Aditi and Mickey, whose real name was Chandan Bhatia, had started their business together last year. The Snack Team brought those who were looking for out-of-the-ordinary snacks together with chefs, both professional as well as homemakers, who cooked up these snacks. Just a few months ago they had widened their database and now supplied short eats as well as chefs for catered events across Bangalore. Aditi and Mickey handled the business and tech end of the business while Pia, a whiz at accounting, did the math and Raman, who had studied in Culinary College of America, was the food man. On papers, those were their given designations but on the ground all four of them crossed over, involved themselves in every aspect of the business and worked as a tight team. It was hard work but all of them were committed to this baby, the Snack Team. In between, they managed to have fun, too.

Mickey coked a mobile eyebrow and surveyed Aditi keenly. ‘You are er…glowing today,’ he said, lips slanted in a sardonic grin.

‘Wassup?’

‘I always glow,’ Aditi informed her burly friend loftily.

‘You wish! No, it’s something else. Wassup and spill!’

And Aditi found herself telling Mickey, her classmate in college, her closest friend apart from Ritu, all about last evening’s cab journey and about the ‘cabbie’ too.

‘He was divine,’ she sighed, trailing off, her eyes going all soft and dreamy.

Then Mickey said, ‘Mmm. Cab driver.’ And even as Aditi glared across at him, he hurriedly finished his sentence: ‘No, really good show!’

‘Good show?’ Aditi gaped.

‘Yup,’ Mickey told her firmly. ‘We need a cabbie on call in our business.’

Just as Aditi was about to turn the air blue with cussing, and she did and effective line in cussing, first Pia then Raman walked in and the conversation turned to work.

Hop on the start-up ride through the lanes and bylanes of Bangalore to figure out what happens to Aditi when she meets her Mr Desirable ‘cabbie’, Aditya Shenoy, owner of a cab start-up. Does the whirlwind romance that ensues take off and fly high or come down crashing?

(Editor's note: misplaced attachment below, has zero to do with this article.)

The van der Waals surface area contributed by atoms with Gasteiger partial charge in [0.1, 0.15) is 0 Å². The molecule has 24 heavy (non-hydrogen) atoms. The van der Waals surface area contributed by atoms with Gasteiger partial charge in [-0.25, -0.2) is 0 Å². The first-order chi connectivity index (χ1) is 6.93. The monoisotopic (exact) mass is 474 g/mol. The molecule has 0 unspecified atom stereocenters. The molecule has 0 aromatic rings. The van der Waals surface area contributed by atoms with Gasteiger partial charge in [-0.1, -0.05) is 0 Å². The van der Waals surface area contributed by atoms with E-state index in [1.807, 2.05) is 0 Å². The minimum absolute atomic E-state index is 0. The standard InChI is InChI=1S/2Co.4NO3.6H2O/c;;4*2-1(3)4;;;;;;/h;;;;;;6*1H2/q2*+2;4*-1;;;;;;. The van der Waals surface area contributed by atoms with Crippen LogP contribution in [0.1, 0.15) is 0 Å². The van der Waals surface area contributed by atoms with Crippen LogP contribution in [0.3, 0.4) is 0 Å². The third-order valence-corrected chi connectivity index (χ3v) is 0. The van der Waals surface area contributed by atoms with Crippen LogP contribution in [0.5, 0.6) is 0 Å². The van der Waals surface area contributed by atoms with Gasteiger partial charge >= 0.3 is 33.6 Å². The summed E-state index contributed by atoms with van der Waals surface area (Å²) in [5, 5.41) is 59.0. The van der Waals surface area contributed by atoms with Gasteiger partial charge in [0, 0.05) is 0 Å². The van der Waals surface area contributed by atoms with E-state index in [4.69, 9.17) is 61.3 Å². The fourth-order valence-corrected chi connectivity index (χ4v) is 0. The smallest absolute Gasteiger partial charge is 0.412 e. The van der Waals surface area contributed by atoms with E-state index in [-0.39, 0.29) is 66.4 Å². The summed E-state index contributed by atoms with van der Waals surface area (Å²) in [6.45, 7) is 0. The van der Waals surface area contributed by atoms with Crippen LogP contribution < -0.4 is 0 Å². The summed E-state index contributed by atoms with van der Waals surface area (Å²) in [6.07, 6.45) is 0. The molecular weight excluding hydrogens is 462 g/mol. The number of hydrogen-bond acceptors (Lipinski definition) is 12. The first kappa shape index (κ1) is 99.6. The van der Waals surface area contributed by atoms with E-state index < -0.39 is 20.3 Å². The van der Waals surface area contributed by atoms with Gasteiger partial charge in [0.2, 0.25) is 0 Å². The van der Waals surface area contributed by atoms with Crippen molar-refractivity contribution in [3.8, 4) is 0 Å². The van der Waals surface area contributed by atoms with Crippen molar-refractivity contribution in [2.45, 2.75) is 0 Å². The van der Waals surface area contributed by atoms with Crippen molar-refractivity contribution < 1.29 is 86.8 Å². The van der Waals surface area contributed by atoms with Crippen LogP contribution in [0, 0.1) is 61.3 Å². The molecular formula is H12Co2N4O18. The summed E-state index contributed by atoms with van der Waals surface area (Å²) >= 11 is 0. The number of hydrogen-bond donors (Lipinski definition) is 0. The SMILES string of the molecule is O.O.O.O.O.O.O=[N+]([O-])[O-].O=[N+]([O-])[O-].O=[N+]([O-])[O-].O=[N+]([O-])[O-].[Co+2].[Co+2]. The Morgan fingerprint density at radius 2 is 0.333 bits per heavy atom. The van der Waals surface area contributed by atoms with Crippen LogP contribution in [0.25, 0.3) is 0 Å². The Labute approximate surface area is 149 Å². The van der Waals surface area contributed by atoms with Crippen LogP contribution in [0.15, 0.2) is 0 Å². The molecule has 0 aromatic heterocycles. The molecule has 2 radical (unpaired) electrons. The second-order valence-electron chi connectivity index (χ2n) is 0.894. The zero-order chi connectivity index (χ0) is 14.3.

Bengaluru-based journalist Sheila Kumar is an independent writer, manuscript editor and author of ‘Kith and Kin’, ‘Chronicles of a Clan’, ‘No Strings Attached’ and co-author of ‘A Gluten-free Life’.      

Banner Courtesy: Illustration by Diya Paul  

https://thevoiceoffashion.com/intersections/culture/writing-aditi-fashioning-a-bangalore-millennial-2446

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Snapshots from the launch…

My editor at Speaking Tiger sets things rolling saying all kinds of nice things about OSA and its author
I call upon the one who gave me the idea for this start-up story, Sujatha Karun, to unwrap the book.
A friend coming in late, clicks the venue which is looking absolutely lovely.

 

 

 

READERS REVERT

An Amazon reviews that gives OSA five stars!

This book was a very enjoyable read all through.
I liked the feisty heroine Aditi, I liked the quiet hero Aditya but it was Aditi`s friends who kind of grew on me, they were such a relatable bunch of millennials living and working in Bangalore. All of us have a bunch of such close supportive friends, and the author has drawn out their characters very well. Sheila Kumar`s romances, like her characters, are growing on me! Abhishek Shinde, Mumbai, on Amazon. He gave OSA   *****   stars.

Our startup affair as the name suggests is based in Bengaluru, the start-up capital of India. The protagonists meet serendipitously while commuting, the girl falls for the cab driver who turns out to be the owner of the startup cab company. The attraction between the two is mutual and chemistry sizzles. Like every love story this one has its own ups & downs and to figure out more, I suggest you pick up this light and fun read to transport yourself into the world of fun dates sprawled all over the Bengaluru city. The characters in the story are relatable, the language is easy and the plot keeps you engaged till the end. So if a light fun read is what you’re seeking, go for this and you won’t be disappointed. Arunima Singh, Seattle. 

Really enjoyed reading this…love the easy relatable narrative. The characters are so real and easy to connect with…loved the spunky Aditi and the tall dark handsome Aditya. Actually helped me understand the psyche of the millennials!!!! Looking forward to the next one!! Smita Desai, Mumbai, on Amazon. She gave OSA ***** stars.